The 85mm f/1.8 is one of the biggest competitors to this lens in terms of buying decisions. Forget the 100's of pages worth of forum entries regarding this debate, it boils down to this: you know you need an 85mm portrait lens. Are you a professional or demand the best in image quality? If yes, get this lens. Period. Enjoy the enhanced DOF, build quality, surrealistic/dreamy exposures, transfered dynamic range, and the peace of mind that comes form knowing you bought the best and your images aren't hindered by your equipment. If no, buy the 85mm f/1.8. Enjoy the additional spending money, lighter weight, faster AF, and additional telephoto usage. That's all there is to it.
The 85mm f/1.2 Mark I is also a competitor on the used market. Having used both the MkI and MkII variants, I find the ~$300 difference worth it, mainly due to the AF. The MkII's AF enhancement is nothing short of significant, both the speed and accuracy of the AF have been brought up a notch. This isn't so much a big deal in the studio as it is in the realm of weddings. As a bonus, the saturation seems somewhat higher as well.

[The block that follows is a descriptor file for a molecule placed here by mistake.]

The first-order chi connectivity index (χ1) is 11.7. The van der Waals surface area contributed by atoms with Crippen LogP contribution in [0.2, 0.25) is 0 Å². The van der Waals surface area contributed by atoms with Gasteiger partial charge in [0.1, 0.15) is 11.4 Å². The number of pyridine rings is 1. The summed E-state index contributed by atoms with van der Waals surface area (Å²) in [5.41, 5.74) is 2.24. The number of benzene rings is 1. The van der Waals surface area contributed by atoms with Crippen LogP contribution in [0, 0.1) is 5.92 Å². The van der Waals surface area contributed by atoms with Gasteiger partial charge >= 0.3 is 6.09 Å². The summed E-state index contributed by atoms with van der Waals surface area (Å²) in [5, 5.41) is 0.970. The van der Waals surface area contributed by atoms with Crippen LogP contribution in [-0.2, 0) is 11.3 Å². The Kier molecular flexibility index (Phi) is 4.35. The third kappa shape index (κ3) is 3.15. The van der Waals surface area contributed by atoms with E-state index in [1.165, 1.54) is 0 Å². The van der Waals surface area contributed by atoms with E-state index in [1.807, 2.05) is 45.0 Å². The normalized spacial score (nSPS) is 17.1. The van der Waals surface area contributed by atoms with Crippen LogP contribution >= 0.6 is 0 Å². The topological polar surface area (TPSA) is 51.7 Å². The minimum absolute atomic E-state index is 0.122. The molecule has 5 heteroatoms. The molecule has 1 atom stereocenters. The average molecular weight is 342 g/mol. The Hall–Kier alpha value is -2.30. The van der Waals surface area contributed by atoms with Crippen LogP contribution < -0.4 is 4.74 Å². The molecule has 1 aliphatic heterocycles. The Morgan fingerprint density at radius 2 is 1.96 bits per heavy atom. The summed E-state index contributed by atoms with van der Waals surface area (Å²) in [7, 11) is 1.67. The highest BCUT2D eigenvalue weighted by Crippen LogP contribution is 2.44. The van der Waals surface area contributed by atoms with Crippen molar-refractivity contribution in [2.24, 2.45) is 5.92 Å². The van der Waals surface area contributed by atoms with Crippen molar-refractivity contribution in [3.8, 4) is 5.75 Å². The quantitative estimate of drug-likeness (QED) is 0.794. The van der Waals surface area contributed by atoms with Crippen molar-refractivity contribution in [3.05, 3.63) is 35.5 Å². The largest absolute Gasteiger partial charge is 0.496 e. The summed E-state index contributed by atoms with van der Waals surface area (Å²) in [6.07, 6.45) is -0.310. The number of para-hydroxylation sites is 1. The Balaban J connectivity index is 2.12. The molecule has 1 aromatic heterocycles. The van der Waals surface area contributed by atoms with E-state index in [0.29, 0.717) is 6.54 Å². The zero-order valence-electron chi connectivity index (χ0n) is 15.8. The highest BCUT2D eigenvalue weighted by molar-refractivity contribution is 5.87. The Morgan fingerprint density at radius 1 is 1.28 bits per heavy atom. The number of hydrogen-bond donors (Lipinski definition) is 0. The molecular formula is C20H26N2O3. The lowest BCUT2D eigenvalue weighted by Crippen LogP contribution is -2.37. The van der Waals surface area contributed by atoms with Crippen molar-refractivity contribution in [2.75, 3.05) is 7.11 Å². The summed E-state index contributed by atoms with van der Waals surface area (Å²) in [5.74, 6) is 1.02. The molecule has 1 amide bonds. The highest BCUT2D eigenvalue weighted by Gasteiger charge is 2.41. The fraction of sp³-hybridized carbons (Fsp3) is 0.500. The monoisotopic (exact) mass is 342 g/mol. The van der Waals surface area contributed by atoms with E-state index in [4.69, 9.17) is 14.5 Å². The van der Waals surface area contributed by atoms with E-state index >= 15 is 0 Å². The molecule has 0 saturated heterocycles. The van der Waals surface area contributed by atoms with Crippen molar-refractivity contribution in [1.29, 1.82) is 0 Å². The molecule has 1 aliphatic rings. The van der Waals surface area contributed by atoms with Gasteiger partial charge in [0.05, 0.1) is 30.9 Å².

The 50mm f/1.2. This one took me a little while to decide on. $200 less. Much faster on the AF and less cumbersome. The saturation is about equivalent. The sharpness is less. CA is worse. In the end, the 85mm's more-dreamlike image output and 35mm advantage places it above the 50mm f/1.2 in terms of portraiture.